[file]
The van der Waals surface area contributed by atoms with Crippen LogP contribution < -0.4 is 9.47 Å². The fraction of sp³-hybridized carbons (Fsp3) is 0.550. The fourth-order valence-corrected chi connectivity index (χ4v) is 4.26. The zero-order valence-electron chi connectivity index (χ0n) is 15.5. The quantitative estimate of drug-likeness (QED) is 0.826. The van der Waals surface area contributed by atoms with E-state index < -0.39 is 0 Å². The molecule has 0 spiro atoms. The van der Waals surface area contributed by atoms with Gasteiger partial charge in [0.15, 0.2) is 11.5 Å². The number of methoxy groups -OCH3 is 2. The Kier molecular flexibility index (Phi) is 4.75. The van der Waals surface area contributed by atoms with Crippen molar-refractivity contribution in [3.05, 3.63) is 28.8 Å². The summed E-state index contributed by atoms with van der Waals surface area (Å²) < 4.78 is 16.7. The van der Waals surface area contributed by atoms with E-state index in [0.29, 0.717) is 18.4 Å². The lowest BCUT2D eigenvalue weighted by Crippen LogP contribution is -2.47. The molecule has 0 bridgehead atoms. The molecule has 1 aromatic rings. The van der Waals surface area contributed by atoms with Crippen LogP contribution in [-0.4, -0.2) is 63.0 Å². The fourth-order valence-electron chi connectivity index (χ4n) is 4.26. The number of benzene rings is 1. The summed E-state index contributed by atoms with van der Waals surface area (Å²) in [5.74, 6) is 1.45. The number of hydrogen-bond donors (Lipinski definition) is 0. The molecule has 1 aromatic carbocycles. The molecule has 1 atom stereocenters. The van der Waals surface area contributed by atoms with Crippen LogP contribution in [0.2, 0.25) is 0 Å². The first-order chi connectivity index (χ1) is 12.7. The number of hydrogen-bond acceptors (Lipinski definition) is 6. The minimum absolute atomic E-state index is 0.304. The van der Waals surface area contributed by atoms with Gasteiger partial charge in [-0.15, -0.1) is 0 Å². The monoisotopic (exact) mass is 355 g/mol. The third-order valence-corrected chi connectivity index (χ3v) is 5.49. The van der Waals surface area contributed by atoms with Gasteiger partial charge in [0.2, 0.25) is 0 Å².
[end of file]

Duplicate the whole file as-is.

The van der Waals surface area contributed by atoms with Crippen LogP contribution < -0.4 is 9.47 Å². The fraction of sp³-hybridized carbons (Fsp3) is 0.550. The fourth-order valence-corrected chi connectivity index (χ4v) is 4.26. The zero-order valence-electron chi connectivity index (χ0n) is 15.5. The quantitative estimate of drug-likeness (QED) is 0.826. The van der Waals surface area contributed by atoms with E-state index < -0.39 is 0 Å². The molecule has 0 spiro atoms. The van der Waals surface area contributed by atoms with Gasteiger partial charge in [0.15, 0.2) is 11.5 Å². The number of methoxy groups -OCH3 is 2. The Kier molecular flexibility index (Phi) is 4.75. The van der Waals surface area contributed by atoms with Crippen molar-refractivity contribution in [3.05, 3.63) is 28.8 Å². The summed E-state index contributed by atoms with van der Waals surface area (Å²) < 4.78 is 16.7. The van der Waals surface area contributed by atoms with E-state index in [0.29, 0.717) is 18.4 Å². The lowest BCUT2D eigenvalue weighted by Crippen LogP contribution is -2.47. The molecule has 0 bridgehead atoms. The molecule has 1 aromatic rings. The van der Waals surface area contributed by atoms with Crippen LogP contribution in [-0.4, -0.2) is 63.0 Å². The fourth-order valence-electron chi connectivity index (χ4n) is 4.26. The number of benzene rings is 1. The summed E-state index contributed by atoms with van der Waals surface area (Å²) in [5.74, 6) is 1.45. The number of hydrogen-bond donors (Lipinski definition) is 0. The molecule has 1 aromatic carbocycles. The molecule has 1 atom stereocenters. The van der Waals surface area contributed by atoms with Crippen LogP contribution in [0.2, 0.25) is 0 Å². The first-order chi connectivity index (χ1) is 12.7. The number of hydrogen-bond acceptors (Lipinski definition) is 6. The minimum absolute atomic E-state index is 0.304. The van der Waals surface area contributed by atoms with Gasteiger partial charge in [-0.15, -0.1) is 0 Å². The monoisotopic (exact) mass is 355 g/mol. The third-order valence-corrected chi connectivity index (χ3v) is 5.49. The van der Waals surface area contributed by atoms with Gasteiger partial charge in [0.2, 0.25) is 0 Å².